OTTAWA -- Two of Canada’s former top-ranking officials say the China dispute is unlikely to be resolved within the next year. That means the two detained Canadians, Michael Kovrig and Michael Spavor, could remain in Chinese detention for an extended duration.

“This could go very slowly,” former foreign affairs minister John Manley told host Evan Solomon during a panel for CTV Question Period, airing Sunday.

“It’s optimistic to think that our processes are going to actually resolve this for Meng in a year,” he said.

Manley was referring to Chinese telecom executive Meng Wanzhou. Canada arrested Meng in response to an extradition order from the United States. China then went on to detain two Canadians, Michael Kovrig and Michael Spavor, in an apparent retaliation for Meng’s December arrest.

Former CSIS Director Richard Fadden, who joined Manley on the panel, said China is unlikely to release Kovrig and Spavor before Meng’s case is resolved.

“Our extradition process is rather slow, to put it very diplomatically, so they could quite easily, in their way of thinking, say to themselves -- well (Canada’s) taking 12 months to process Ms. Meng, why should they deal with these cases any more rapidly?” Fadden said.

Fadden was speaking from personal experience. He was still working in the civil service in 2014 when Kevin and Julia Garratt were detained in China. Ms. Garratt was detained for six months, while her husband remained in Chinese detention for 775 days.

“I think a measure of patience is going to be required. These two people, unfortunately, being held by the Chinese, are not going to be released next week,” Fadden said.

Manley echoed Fadden’s concern.

“(Meng’s) first trial date has been set, but it’s a date to set a date,” Manley said.

The former foreign affairs minister explained that it isn’t unusual for extradition cases to drag on for at least a year -- and sometimes longer. If the Chinese opt to keep the two Canadians in detention until the case resolved, as Fadden suspects they might, it could be some time before Kovrig and Spavor step foot on Canadian soil.

However, the two experts pointed out that now that the case is before a judge, there’s little the government can do.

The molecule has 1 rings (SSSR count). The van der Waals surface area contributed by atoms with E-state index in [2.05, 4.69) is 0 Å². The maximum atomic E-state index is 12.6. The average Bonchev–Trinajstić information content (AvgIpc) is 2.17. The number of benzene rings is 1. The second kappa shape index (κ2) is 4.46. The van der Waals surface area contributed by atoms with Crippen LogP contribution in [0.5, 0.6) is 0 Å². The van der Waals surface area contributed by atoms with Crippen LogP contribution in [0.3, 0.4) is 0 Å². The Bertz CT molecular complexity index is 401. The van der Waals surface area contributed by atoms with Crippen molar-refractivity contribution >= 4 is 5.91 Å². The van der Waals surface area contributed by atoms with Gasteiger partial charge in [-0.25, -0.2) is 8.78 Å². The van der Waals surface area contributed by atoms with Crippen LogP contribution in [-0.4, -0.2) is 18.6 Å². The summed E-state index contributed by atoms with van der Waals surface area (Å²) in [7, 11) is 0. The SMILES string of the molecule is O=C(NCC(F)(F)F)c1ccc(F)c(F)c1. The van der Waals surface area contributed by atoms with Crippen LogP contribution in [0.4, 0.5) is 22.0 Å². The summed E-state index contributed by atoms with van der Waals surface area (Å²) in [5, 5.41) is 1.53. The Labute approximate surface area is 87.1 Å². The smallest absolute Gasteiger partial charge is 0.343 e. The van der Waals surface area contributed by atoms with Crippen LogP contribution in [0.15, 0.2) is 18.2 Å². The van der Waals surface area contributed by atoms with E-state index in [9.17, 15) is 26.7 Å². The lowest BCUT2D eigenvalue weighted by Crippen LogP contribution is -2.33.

“We’re in it now. I mean, we’re like the bear in the woods. We put our foot in the leg-hole trap,” Manley said.

He added that the time to act would have been in advance of Meng’s arrest.

“I don’t really think we should have gotten into this in the first place,” Manley said.

“There were a variety of things we could have done.”

One of those options, according to Manley, would have been to exercise discretion in advance of having to adhere to the extradition process. He said the minister of justice also has the final say on extradition orders, so discretion can play a role at the end of the process too.

However, Fadden said, now that Meng has been arrested, the matter is before the courts and outside of the government’s ability to intervene.

“You don’t interfere with a set process even though at the final analysis a minister has the right to say yea or nay,” Fadden said.

During a different panel in the same episode of CTV’s Question Period, former NDP leader Tom Mulcair had a different take.

“We shouldn’t even allow this to go to the courts. We should allow her to go home,” Mulcair said on the subject of Meng’s U.S. extradition order.

He expressed his belief that the American extradition order had political motivations behind it.

“We can’t have it both ways. We can’t plead the rule of law and say that we’re following the rules like the good scouts that we are and at the same time have an American President who openly states that he would be willing to let her go if he gets a trade deal,” Mulcair said.

No matter what route the government decides to take, Manley and Fadden both said they would not personally travel to China anytime soon.

“I said I wouldn’t go right now. Others are saying there’s no evidence that Canadian business executives are being taken. I think that becomes a matter of personal judgement,” said Manley.

“But there’s clearly a risk that this could escalate.”

Meng is scheduled to appear before Canadian courts on Feb. 6.